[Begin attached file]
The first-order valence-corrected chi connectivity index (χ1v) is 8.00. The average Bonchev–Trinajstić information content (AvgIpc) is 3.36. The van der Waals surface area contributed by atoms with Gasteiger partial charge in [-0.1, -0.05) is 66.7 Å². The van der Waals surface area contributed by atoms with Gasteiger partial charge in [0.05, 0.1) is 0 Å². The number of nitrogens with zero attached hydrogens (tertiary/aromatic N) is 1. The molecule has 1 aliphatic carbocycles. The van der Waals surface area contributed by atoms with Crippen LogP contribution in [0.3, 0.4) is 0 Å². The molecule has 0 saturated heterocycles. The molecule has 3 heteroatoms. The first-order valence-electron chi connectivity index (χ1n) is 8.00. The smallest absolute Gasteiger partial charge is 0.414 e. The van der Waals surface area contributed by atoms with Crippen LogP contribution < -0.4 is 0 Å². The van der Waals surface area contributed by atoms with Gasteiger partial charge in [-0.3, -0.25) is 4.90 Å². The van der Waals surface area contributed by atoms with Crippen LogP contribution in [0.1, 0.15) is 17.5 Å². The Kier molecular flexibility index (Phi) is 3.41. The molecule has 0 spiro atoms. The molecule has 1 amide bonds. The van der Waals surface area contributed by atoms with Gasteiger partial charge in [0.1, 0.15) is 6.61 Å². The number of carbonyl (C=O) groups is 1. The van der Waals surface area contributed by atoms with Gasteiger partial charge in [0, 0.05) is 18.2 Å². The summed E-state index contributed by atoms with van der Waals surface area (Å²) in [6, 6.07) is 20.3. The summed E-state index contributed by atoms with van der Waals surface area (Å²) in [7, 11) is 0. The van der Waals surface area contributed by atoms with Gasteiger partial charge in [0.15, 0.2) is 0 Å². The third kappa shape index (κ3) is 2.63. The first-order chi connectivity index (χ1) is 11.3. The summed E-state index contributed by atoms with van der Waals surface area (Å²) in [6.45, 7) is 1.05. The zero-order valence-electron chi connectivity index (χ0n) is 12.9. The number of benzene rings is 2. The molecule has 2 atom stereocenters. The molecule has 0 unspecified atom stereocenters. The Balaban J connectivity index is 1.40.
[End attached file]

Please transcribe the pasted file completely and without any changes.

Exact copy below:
The first-order valence-corrected chi connectivity index (χ1v) is 8.00. The average Bonchev–Trinajstić information content (AvgIpc) is 3.36. The van der Waals surface area contributed by atoms with Gasteiger partial charge in [-0.1, -0.05) is 66.7 Å². The van der Waals surface area contributed by atoms with Gasteiger partial charge in [0.05, 0.1) is 0 Å². The number of nitrogens with zero attached hydrogens (tertiary/aromatic N) is 1. The molecule has 1 aliphatic carbocycles. The van der Waals surface area contributed by atoms with Crippen LogP contribution in [0.3, 0.4) is 0 Å². The molecule has 0 saturated heterocycles. The molecule has 3 heteroatoms. The first-order valence-electron chi connectivity index (χ1n) is 8.00. The smallest absolute Gasteiger partial charge is 0.414 e. The van der Waals surface area contributed by atoms with Crippen LogP contribution < -0.4 is 0 Å². The van der Waals surface area contributed by atoms with Gasteiger partial charge in [-0.3, -0.25) is 4.90 Å². The van der Waals surface area contributed by atoms with Crippen LogP contribution in [0.1, 0.15) is 17.5 Å². The Kier molecular flexibility index (Phi) is 3.41. The molecule has 0 spiro atoms. The molecule has 1 amide bonds. The van der Waals surface area contributed by atoms with Gasteiger partial charge in [0.1, 0.15) is 6.61 Å². The number of carbonyl (C=O) groups is 1. The van der Waals surface area contributed by atoms with Gasteiger partial charge in [0, 0.05) is 18.2 Å². The summed E-state index contributed by atoms with van der Waals surface area (Å²) in [6, 6.07) is 20.3. The summed E-state index contributed by atoms with van der Waals surface area (Å²) in [7, 11) is 0. The van der Waals surface area contributed by atoms with Gasteiger partial charge in [0.15, 0.2) is 0 Å². The third kappa shape index (κ3) is 2.63. The first-order chi connectivity index (χ1) is 11.3. The summed E-state index contributed by atoms with van der Waals surface area (Å²) in [6.45, 7) is 1.05. The zero-order valence-electron chi connectivity index (χ0n) is 12.9. The number of benzene rings is 2. The molecule has 2 atom stereocenters. The molecule has 0 unspecified atom stereocenters. The Balaban J connectivity index is 1.40.